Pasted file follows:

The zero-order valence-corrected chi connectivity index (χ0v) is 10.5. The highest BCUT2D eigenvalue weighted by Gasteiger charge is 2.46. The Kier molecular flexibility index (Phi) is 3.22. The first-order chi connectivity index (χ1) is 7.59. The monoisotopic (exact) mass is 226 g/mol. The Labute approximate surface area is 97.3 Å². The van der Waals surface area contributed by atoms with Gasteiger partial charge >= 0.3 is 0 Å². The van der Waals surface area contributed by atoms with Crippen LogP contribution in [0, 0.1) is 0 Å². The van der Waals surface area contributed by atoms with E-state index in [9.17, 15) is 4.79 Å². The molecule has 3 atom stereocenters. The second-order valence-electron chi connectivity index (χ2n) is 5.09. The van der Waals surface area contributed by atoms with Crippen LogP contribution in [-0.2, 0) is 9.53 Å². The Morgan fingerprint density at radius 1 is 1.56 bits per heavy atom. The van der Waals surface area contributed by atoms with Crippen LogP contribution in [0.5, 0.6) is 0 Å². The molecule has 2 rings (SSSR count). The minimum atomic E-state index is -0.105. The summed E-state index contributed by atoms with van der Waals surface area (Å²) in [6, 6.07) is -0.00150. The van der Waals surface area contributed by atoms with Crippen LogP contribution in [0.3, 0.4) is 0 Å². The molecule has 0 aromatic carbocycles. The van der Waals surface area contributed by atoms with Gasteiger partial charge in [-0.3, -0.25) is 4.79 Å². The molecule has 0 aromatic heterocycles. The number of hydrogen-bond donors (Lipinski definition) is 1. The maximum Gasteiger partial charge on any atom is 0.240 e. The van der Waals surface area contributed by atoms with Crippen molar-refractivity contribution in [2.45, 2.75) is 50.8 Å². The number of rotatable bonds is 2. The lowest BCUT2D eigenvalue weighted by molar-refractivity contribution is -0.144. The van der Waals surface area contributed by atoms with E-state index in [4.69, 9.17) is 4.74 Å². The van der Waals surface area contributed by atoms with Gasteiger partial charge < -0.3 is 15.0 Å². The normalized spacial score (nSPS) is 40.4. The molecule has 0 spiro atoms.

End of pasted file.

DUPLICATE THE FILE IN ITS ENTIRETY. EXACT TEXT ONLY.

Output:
The zero-order valence-corrected chi connectivity index (χ0v) is 10.5. The highest BCUT2D eigenvalue weighted by Gasteiger charge is 2.46. The Kier molecular flexibility index (Phi) is 3.22. The first-order chi connectivity index (χ1) is 7.59. The monoisotopic (exact) mass is 226 g/mol. The Labute approximate surface area is 97.3 Å². The van der Waals surface area contributed by atoms with Gasteiger partial charge >= 0.3 is 0 Å². The van der Waals surface area contributed by atoms with Crippen LogP contribution in [0, 0.1) is 0 Å². The van der Waals surface area contributed by atoms with E-state index in [9.17, 15) is 4.79 Å². The molecule has 3 atom stereocenters. The second-order valence-electron chi connectivity index (χ2n) is 5.09. The van der Waals surface area contributed by atoms with Crippen LogP contribution in [-0.2, 0) is 9.53 Å². The Morgan fingerprint density at radius 1 is 1.56 bits per heavy atom. The van der Waals surface area contributed by atoms with Crippen LogP contribution in [0.5, 0.6) is 0 Å². The molecule has 2 rings (SSSR count). The minimum atomic E-state index is -0.105. The summed E-state index contributed by atoms with van der Waals surface area (Å²) in [6, 6.07) is -0.00150. The van der Waals surface area contributed by atoms with Crippen LogP contribution in [0.3, 0.4) is 0 Å². The molecule has 0 aromatic carbocycles. The van der Waals surface area contributed by atoms with Gasteiger partial charge in [-0.3, -0.25) is 4.79 Å². The molecule has 0 aromatic heterocycles. The number of hydrogen-bond donors (Lipinski definition) is 1. The maximum Gasteiger partial charge on any atom is 0.240 e. The van der Waals surface area contributed by atoms with Crippen molar-refractivity contribution in [2.45, 2.75) is 50.8 Å². The number of rotatable bonds is 2. The lowest BCUT2D eigenvalue weighted by molar-refractivity contribution is -0.144. The van der Waals surface area contributed by atoms with E-state index in [4.69, 9.17) is 4.74 Å². The van der Waals surface area contributed by atoms with Gasteiger partial charge < -0.3 is 15.0 Å². The normalized spacial score (nSPS) is 40.4. The molecule has 0 spiro atoms.